It’s funny what I remember from childhood and what has faded away with time. I remember a great deal from my early years of school, but I can’t remember the name of the young man from my college Theater Appreciation class on whom I had such a crush that I was just sure I would marry him. Obviously, he was just a passing infatuation.
I took Creative Writing and Advanced Creative Writing in high school. One of my assignments was to write a memoir about a childhood event. Since I was technically still a child, my youthful memories were still bright and detailed. I thought long and hard about the topic and finally decided to write about the time I defaced school property while attending kindergarten.
My teacher laughed and gave me an “A.” She told me my memoir had potential, and she advised me to submit it to some contests. I entered it in a few, but I didn’t place in any of them. I brought my story home and nestled it safely in my baby blue fuzzy kitty trunk with the rest of my high school masterpieces.
Fast forward roughly 30 years and my husband ran across my blue fuzzy kitty trunk in storage and opened it to see what was inside. He discovered dozens of spiral notebooks full of poetry borne of my teen angst, crushes of the day, and love for my friends. He also found a Trapper Keeper full of neatly typed stories that I had written for Creative Writing and Advanced Creative Writing.
I spent hours reading through those old pages. I typed several of my old stories and poems into Word on my computer, so I could preserve them, edit them, and share them electronically with family and old friends. My mom, especially, got a kick out of reading my early work.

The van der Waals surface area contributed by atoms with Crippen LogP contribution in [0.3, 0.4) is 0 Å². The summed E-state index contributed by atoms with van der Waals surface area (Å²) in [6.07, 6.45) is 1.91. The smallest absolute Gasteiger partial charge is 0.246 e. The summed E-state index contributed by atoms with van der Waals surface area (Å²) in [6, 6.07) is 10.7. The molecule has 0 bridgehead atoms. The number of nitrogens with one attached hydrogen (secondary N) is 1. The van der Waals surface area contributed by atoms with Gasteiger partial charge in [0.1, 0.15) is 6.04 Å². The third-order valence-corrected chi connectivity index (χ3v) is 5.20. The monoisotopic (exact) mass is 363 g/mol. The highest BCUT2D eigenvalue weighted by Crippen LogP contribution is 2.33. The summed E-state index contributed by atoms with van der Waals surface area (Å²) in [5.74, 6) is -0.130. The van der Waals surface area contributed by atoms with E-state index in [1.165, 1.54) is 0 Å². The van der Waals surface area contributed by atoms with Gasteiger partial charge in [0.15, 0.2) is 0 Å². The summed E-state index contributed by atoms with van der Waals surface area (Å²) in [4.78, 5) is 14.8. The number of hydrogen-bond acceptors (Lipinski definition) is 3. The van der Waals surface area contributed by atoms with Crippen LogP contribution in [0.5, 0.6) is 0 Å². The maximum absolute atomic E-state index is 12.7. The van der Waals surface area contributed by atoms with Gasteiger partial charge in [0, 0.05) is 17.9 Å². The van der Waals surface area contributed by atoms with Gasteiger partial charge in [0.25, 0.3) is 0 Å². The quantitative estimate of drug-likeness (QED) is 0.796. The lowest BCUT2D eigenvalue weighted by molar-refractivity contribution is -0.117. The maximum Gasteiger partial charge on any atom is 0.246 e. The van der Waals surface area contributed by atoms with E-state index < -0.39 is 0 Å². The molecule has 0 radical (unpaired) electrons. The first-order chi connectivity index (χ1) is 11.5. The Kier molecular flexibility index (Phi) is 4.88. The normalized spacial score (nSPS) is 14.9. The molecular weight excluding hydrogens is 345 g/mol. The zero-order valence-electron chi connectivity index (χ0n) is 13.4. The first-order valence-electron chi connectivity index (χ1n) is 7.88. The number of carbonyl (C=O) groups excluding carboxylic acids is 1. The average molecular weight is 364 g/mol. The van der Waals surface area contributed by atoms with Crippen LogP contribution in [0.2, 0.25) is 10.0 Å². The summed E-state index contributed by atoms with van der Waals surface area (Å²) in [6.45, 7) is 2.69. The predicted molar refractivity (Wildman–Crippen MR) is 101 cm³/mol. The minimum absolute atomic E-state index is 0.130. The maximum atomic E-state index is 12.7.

As an adult, I’ve had a few short memoirs published, so I edited my kindergarten story and started submitting it to publications I thought might be interested. I also changed the title from “The Day I Colored My Chair” to “My Ugly Chair.”
I was thrilled when Z Publishing contacted me and told me that they would like to include “My Ugly Chair” in Missouri’s Emerging Writers. I’ve had several short works published, but by definition, I’m still an emerging writer. I haven’t yet published a book, which apparently is when I will completely emerge. I hope to remedy that soon.
If you’d like to order a copy of Missouri’s Emerging Writers, you can do so from Z Publishing’s website Z Publishing House or Amazon Missouri’s Emerging Writers. I also have a romantic short story available on Amazon in Legends: Passion Pages.
I’m anxious to hear what my kindergarten teacher will say when she reads my memoir. I changed the names to protect the innocent.
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